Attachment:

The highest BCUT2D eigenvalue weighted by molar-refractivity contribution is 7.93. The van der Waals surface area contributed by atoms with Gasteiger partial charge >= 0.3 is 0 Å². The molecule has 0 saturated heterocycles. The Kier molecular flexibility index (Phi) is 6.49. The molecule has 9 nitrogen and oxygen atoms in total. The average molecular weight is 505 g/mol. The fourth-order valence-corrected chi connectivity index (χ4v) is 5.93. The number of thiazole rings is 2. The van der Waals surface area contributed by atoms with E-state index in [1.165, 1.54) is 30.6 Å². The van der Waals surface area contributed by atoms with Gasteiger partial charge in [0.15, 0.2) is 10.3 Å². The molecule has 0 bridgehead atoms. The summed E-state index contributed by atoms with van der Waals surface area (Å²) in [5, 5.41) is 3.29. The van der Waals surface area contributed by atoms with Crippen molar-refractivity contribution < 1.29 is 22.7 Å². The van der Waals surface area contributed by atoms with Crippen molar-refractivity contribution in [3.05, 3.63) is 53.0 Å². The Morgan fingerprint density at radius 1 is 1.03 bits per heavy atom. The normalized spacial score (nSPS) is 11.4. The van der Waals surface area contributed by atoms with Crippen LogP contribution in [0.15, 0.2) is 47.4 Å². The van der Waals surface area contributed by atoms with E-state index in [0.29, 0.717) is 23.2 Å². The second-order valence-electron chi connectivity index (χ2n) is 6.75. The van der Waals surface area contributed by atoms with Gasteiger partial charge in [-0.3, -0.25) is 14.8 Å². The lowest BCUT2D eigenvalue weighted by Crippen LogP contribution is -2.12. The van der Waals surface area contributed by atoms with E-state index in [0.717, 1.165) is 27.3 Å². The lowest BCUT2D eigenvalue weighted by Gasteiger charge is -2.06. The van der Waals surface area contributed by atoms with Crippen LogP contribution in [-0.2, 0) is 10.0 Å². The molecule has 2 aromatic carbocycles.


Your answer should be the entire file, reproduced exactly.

The highest BCUT2D eigenvalue weighted by molar-refractivity contribution is 7.93. The van der Waals surface area contributed by atoms with Gasteiger partial charge >= 0.3 is 0 Å². The molecule has 0 saturated heterocycles. The Kier molecular flexibility index (Phi) is 6.49. The molecule has 9 nitrogen and oxygen atoms in total. The average molecular weight is 505 g/mol. The fourth-order valence-corrected chi connectivity index (χ4v) is 5.93. The number of thiazole rings is 2. The van der Waals surface area contributed by atoms with E-state index in [1.165, 1.54) is 30.6 Å². The van der Waals surface area contributed by atoms with Gasteiger partial charge in [0.15, 0.2) is 10.3 Å². The molecule has 0 bridgehead atoms. The summed E-state index contributed by atoms with van der Waals surface area (Å²) in [5, 5.41) is 3.29. The van der Waals surface area contributed by atoms with Crippen molar-refractivity contribution < 1.29 is 22.7 Å². The van der Waals surface area contributed by atoms with Crippen molar-refractivity contribution in [3.05, 3.63) is 53.0 Å². The Morgan fingerprint density at radius 1 is 1.03 bits per heavy atom. The normalized spacial score (nSPS) is 11.4. The van der Waals surface area contributed by atoms with Crippen LogP contribution in [0.15, 0.2) is 47.4 Å². The van der Waals surface area contributed by atoms with E-state index in [0.29, 0.717) is 23.2 Å². The second-order valence-electron chi connectivity index (χ2n) is 6.75. The van der Waals surface area contributed by atoms with Gasteiger partial charge in [-0.3, -0.25) is 14.8 Å². The lowest BCUT2D eigenvalue weighted by Crippen LogP contribution is -2.12. The van der Waals surface area contributed by atoms with E-state index in [0.717, 1.165) is 27.3 Å². The lowest BCUT2D eigenvalue weighted by Gasteiger charge is -2.06. The van der Waals surface area contributed by atoms with Crippen LogP contribution in [-0.2, 0) is 10.0 Å². The molecule has 2 aromatic carbocycles.